If you’ve been bowhunting elk for years without success, Clint Stone has come to your rescue. In Elk Blitz, he advises that patience is not a virtue. Haste doesn’t make waste. When bulls prove tight lipped because of warm weather or unrelenting hunting pressure, you might be better off with an aggressive spot & stalk approach. Stone shows you how to mount a commanding vantage, use your optics, and get close.
Did you know that three of last fall’s biggest, baddest bow bucks were not shot by big-name bowhunters? In 3 Big Bucks, Mike Hanback tells the stories of how average Joes scored on bruisers measuring 183 6/8, 233 6/8, and 188 in their local hunting woods, then provides the steps and analysis to help you do the same.
Steve Bartylla in When Things Go Wrong says that a clear head and the right attitude are vital in recovering from a bad bowhunting situation. No matter how well we prepare for season, how tightly we have a buck patterned, how perfectly the stand is set, or how much we practice, hunting has a way of turning everything upside-down in a heartbeat. Learn why desperation is your enemy and what you should do to ensure positive results.
Houdini Bucks change their routines many times during the season, disappearing and reappearing seemingly at will. Mark Hicks profiles expert bowhunter Adam Hays, who says that finding them depends more on locating their “core” area, less on locating food sources. Hays shares advice on finding these secretive, hard-to-locate hidey-holes as well as other techniques for connecting with Mr. Big.
In Getting The Edge, Mark Hicks also talks to Mike Rex, an Ohio bowhunter with 20 P&Y whitetails to his credit. How does he do it? It’s a combination of constantly locating and getting access to promising whitetail properties, fanatical scent control, setting shooter size goals, and hunting only where he knows big bucks live. It’s a combination for putting racks on the walls and meat in the freezer.
Hunting in extreme cold weather? Then don’t store your bow indoors, says Alaska resident Paul D. Atkins in Bowhunting The Extreme. Bow limbs and risers suddenly taken from a warm environment to extreme cold can crack or, even worse, explode. Instead, store gear outside where it can acclimate to the cold. Atkins offers more valuable advice on clothing, bow storage and transport, and hunting expectations in extremely cold conditions.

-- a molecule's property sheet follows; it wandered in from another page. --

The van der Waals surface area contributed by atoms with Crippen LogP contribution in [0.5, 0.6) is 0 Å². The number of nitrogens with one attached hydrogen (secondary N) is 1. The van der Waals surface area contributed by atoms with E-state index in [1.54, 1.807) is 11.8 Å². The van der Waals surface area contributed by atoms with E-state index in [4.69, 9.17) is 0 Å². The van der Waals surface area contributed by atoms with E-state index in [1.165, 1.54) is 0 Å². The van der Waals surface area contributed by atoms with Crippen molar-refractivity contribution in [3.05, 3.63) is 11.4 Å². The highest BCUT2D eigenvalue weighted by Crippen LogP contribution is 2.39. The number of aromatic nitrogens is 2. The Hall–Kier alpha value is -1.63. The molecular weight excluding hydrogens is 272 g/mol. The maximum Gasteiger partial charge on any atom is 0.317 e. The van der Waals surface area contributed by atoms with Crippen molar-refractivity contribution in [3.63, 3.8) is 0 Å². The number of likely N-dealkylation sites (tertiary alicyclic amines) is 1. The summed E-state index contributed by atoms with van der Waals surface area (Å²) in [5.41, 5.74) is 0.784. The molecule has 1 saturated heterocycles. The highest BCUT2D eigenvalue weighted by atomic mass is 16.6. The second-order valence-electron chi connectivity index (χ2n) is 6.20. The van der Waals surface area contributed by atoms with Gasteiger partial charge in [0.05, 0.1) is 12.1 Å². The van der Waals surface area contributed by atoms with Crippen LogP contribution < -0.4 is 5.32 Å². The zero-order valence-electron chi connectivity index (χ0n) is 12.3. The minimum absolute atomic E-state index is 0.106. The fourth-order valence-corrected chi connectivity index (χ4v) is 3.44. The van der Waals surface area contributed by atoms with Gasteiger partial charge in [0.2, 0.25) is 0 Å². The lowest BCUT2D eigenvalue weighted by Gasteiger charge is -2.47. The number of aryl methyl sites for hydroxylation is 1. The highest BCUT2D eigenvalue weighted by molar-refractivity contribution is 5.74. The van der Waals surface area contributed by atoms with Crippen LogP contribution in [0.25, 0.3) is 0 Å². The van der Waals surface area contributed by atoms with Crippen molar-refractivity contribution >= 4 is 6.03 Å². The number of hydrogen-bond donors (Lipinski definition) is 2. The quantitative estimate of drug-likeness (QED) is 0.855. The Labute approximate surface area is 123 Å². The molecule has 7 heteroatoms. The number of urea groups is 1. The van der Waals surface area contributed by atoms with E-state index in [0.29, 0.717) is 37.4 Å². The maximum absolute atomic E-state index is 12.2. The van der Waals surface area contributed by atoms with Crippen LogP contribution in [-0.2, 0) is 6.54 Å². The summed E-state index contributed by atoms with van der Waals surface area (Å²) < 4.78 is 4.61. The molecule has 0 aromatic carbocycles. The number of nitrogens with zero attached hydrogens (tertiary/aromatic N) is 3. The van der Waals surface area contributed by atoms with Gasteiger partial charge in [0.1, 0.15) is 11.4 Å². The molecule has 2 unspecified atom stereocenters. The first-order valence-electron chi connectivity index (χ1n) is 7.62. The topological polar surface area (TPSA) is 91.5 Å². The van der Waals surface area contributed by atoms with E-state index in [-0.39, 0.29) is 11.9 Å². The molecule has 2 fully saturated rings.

First-time visitors to South Africa, including Bowhunting World’s own Lee Hethington, realize their dreams and create memories with an incredible, exotic, exciting safari in Dick Scorzafava’s Bowhunting The Veld. Dare to dream? The good news is that bowhunting Africa may be less expensive than a whitetail or mule deer hunt in The States. It is economical because you get the opportunity to bag several trophies, capitalizing on airfare and lodging fees.
Grizzlies are stronger than Superman and faster than Seabiscuit, says Bob Robb in Close Encounters Of The Grizzly Kind. Every year grizzlies chase hunters from their preferred hunting areas, take their game meat, or even attack. So what do you do when you come face-to-face with one? Robb, a veteran of bear hunts both in Alaska and the Lower 48, recounts the tactics that worked for him.
It’s an experience every bowhunter should have, but Joe Byers tells you that an idyllic bowhunt takes work in Bulls Above The Clouds. Although climbing above the clouds first with horses, then on foot was lung-busting, slipping along the ridge lines more than two miles high was a pure adrenalin rush.
Decoys are a bowhunter’s best friend for fooling wary pronghorn. Two-dimensional cutouts have become very popular, but have you considered using a real live horse? Mark Kayser tells you how in The Ultimate Rush: Decoying Pronghorns.
“What’s the worst thing that can happen?” Rick Sapp asserts that no bowhunter ever asked that in Bowhunters In Trouble because in bowhunting so much can go wrong so quickly. Sapp tells three tales of bowhunters who, unfortunately, found that out the hard way.
Finally, in his Back Country column Bob Robb shares the basics of Wilderness Survival. The first thing to do when something goes wrong is to STOP—Stop, Think, Observe, and Plan. Then Robb explains the “Rules of Three”: You may be doomed in three seconds if you let panic rule; you cannot live more than three minutes without oxygen; you cannot live much more than three hours in extreme temperatures without body shelter (warmth); you cannot live much more than three days without water; you can live up to three weeks without food.
What else should you know? Read Bowhunting World’s Xtreme 2011 and find out!